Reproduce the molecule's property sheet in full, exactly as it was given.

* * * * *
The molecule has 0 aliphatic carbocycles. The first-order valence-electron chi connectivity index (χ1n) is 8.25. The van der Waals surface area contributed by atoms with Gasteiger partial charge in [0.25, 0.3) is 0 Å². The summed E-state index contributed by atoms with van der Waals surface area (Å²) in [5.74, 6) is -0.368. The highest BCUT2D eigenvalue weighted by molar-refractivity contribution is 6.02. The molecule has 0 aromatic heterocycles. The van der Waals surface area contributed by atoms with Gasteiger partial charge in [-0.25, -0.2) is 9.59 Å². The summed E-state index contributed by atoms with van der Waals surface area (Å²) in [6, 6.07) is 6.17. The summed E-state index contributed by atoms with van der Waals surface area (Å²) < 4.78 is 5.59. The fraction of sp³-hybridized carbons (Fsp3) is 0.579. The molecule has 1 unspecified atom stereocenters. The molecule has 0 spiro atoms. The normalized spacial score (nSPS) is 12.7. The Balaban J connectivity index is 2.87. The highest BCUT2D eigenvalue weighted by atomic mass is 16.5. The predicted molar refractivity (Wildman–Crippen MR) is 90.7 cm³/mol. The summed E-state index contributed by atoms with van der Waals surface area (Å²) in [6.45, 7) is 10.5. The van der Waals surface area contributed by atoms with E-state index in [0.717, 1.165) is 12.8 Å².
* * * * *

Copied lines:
The molecule has 0 aliphatic carbocycles. The first-order valence-electron chi connectivity index (χ1n) is 8.25. The van der Waals surface area contributed by atoms with Gasteiger partial charge in [0.25, 0.3) is 0 Å². The summed E-state index contributed by atoms with van der Waals surface area (Å²) in [5.74, 6) is -0.368. The highest BCUT2D eigenvalue weighted by molar-refractivity contribution is 6.02. The molecule has 0 aromatic heterocycles. The van der Waals surface area contributed by atoms with Gasteiger partial charge in [-0.25, -0.2) is 9.59 Å². The summed E-state index contributed by atoms with van der Waals surface area (Å²) in [6, 6.07) is 6.17. The summed E-state index contributed by atoms with van der Waals surface area (Å²) < 4.78 is 5.59. The fraction of sp³-hybridized carbons (Fsp3) is 0.579. The molecule has 1 unspecified atom stereocenters. The molecule has 0 spiro atoms. The normalized spacial score (nSPS) is 12.7. The Balaban J connectivity index is 2.87. The highest BCUT2D eigenvalue weighted by atomic mass is 16.5. The predicted molar refractivity (Wildman–Crippen MR) is 90.7 cm³/mol. The summed E-state index contributed by atoms with van der Waals surface area (Å²) in [6.45, 7) is 10.5. The van der Waals surface area contributed by atoms with E-state index in [0.717, 1.165) is 12.8 Å².